The s6-svc program

s6-svc sends commands to a running s6-supervise process. In other words, it's used to control a supervised process; among other benefits, it allows an administrator to send signals to daemons without knowing their PIDs, and without using horrible hacks such as .pid files.


     s6-svc [ -wu | -wU | -wd | -wD | -wr | -wR ] [ -T timeout ] [ -s signal | -abqhkti12pcyrPCK ] [ -oduDUxO ] servicedir

s6-svc sends the given series of commands to the s6-supervise process monitoring the servicedir directory, then exits 0. It exits 111 if it cannot send a command, or 100 if no s6-supervise process is running on servicedir.


Usage examples

 s6-svc -h /service/httpd 

Send a SIGHUP to the process represented by the /service/httpd service directory. Traditionally, this makes web servers reload their configuration file.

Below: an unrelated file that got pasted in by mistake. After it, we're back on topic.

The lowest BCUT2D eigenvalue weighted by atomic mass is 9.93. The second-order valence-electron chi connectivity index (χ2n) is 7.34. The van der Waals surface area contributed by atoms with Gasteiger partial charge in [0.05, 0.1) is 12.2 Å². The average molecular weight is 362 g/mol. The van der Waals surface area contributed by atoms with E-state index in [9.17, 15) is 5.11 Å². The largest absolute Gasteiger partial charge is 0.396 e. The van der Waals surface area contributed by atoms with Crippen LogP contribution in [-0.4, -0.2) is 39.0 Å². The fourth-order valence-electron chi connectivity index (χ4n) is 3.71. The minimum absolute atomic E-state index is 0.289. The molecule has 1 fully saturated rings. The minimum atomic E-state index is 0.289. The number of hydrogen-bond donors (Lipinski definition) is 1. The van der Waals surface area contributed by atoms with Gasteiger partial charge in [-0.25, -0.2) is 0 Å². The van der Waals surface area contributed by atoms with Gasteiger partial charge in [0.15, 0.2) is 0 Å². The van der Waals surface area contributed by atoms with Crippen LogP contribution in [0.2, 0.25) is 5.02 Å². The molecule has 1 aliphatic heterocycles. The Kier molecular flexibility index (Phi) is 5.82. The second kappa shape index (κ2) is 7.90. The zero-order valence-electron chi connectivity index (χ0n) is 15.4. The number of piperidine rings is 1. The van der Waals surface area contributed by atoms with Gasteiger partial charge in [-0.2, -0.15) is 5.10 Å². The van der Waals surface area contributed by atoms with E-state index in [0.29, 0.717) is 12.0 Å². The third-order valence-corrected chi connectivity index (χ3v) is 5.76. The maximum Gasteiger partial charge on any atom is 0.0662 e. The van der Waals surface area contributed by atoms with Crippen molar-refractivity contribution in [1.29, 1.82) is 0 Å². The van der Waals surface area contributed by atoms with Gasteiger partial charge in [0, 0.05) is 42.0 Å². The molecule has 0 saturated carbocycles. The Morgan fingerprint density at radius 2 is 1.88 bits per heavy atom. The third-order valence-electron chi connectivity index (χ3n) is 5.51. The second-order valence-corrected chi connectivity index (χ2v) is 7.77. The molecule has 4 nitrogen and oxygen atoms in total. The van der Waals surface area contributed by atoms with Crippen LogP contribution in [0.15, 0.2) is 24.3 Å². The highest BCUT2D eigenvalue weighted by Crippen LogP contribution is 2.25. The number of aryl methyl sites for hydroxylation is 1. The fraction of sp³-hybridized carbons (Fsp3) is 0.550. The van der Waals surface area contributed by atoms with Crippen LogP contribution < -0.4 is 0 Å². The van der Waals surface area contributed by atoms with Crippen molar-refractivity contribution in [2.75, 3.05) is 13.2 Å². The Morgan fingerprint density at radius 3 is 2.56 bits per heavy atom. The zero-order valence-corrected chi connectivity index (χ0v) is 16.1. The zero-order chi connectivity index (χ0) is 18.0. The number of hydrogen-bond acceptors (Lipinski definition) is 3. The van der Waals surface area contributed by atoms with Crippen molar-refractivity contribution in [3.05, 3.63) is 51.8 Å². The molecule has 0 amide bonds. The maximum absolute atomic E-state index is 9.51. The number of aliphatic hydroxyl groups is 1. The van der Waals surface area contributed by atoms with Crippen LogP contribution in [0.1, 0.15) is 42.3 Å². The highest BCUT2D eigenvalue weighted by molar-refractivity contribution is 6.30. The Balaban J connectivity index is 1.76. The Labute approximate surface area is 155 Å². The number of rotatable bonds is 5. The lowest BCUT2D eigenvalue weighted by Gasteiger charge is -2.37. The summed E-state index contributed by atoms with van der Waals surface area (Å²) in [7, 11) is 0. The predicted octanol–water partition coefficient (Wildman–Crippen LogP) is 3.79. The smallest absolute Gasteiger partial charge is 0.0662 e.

s6-svc -r /service/sshd 

Kill (and automatically restart, if the wanted state of the service is up) the process represented by the /service/sshd service directory - typically the sshd server.

 s6-svc -wD -d /service/ftpd 

Take down the ftpd server and block until the process is down and the finish script has completed.

 s6-svc -wU -T 5000 -u /service/ftpd 

Bring up the ftpd server and block until it has sent notification that it is ready. Exit 1 if it is still not ready after 5 seconds.

 s6-svc -wR -t /service/ftpd 

Send a SIGTERM to the ftpd server; wait for s6-supervise to restart it, and block until it has notified that it is ready to serve again. See the NOTES section below for a caveat.

 s6-svc -a /service/httpd/log 

Send a SIGALRM to the logger process for the httpd server. If this logger process is s6-log, this triggers a log rotation.